Student Garners Prestigious Scholarship to Study at Distinguished Chinese University
Yaacov Moshe, an MDC student at the Wolfson Campus, has been granted an opportunity by the Chinese Ministry of Education to spend a year studying at a university in China.
“I’m just so proud of our students’ achievements,” said Dr. Xuejun (Jim) Yu, director of the Confucius Institute at Wolfson Campus.
Katherine Céspedes, project management assistant for the Confucius Institute at Wolfson Campus, described Moshe as an individual who generally cares about cultures and wants to know everything about them. He has been a student in Chinese language courses offered by the Institute since 2011.
Moshe, 22, said he feels “very lucky, excited [and] honored” to be given the scholarship, though this won’t be the first time he travels to China. Last year, he was nominated by the Confucius Institute to participate in a study abroad program to the Jangxou Normal University, where he took Chinese language courses.
With this scholarship, which Yu called the Ministry of Education’s “highest honor,” Moshe can choose to apply to a distinguished Chinese university such as Beijing University, as well as select his own course of study. The generous scholarship will cover Moshe’s living and tuition expenses and the credits he accumulates will be converted to the MDC system on a case-by-case basis.
Moshe, a fluent speaker of English, Hebrew, Spanish and Chinese and an increasingly adept speaker of Arabic, Japanese, Russian, French and Persian, was born in the United States to a family of Israeli descent. He moved with his family to Miami from New York at the age of 4.
Moshe’s love for languages became apparent when he spent two years in Israel, from the ages of 9 to 11, where he perfected the Hebrew that he had been learning in a Jewish school in the U.S. While there, he became interested in other languages. Moshe observed that the street signs in Israel are in three languages. He said to himself: “I want to know that language too.” From that point he began learning Arabic, which he noticed is very similar to Hebrew.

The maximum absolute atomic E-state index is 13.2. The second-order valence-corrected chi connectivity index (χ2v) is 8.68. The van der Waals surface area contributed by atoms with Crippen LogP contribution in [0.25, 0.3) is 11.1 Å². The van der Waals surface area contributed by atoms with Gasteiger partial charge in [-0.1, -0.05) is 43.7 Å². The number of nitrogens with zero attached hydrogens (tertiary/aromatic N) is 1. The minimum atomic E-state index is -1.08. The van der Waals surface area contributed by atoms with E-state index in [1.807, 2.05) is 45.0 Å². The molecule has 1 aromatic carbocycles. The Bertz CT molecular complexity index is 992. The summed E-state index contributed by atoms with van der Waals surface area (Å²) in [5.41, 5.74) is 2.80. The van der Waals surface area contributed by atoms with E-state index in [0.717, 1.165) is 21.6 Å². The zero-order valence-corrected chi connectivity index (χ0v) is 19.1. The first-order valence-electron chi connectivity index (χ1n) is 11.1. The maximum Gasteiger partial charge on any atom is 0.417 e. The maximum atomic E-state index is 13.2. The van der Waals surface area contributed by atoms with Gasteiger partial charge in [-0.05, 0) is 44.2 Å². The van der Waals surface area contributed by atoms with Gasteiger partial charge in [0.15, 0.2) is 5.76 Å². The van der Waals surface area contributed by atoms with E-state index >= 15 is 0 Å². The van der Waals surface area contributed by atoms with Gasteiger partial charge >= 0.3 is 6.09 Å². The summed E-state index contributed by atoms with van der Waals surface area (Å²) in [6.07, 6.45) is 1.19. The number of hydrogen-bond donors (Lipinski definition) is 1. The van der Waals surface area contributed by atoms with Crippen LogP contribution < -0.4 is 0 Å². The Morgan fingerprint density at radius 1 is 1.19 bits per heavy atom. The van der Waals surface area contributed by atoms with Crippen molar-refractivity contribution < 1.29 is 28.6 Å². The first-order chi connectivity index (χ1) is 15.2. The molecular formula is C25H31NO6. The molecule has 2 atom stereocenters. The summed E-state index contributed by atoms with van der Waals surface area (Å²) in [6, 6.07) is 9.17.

Indeed, Moshe’s lust for culture has found a home in the Confucius Institute’s growing calendar of events, which includes lectures series and artistic performances.
“He’s one of those people that’s always there,” said Céspedes, who was hired this past year to assist with the marketing and promotion duties of making the Institute more well-known across Miami.
More than 300 Confucius Institutes dot the American landscape. Schools and universities like Miami Dade College host the Institutes. Funding is provided by Hanban, a subsidiary of the Chinese Ministry of Education, but newly developing CIs must form a partnership with a university in China.
Their goals are varied: to offer credit and non-credit Chinese language courses to students and prospective teachers, offer translation services for the community at large, showcase Chinese culture at events open to the public, and more. Upcoming events include a lecture series on the Rape of Nanjing and performances by a Chinese dance troupe coming to Miami in May.
“Yaacov is an excellent example of a student who has commitment and dedication to the study of the Chinese language and culture,” Yu said.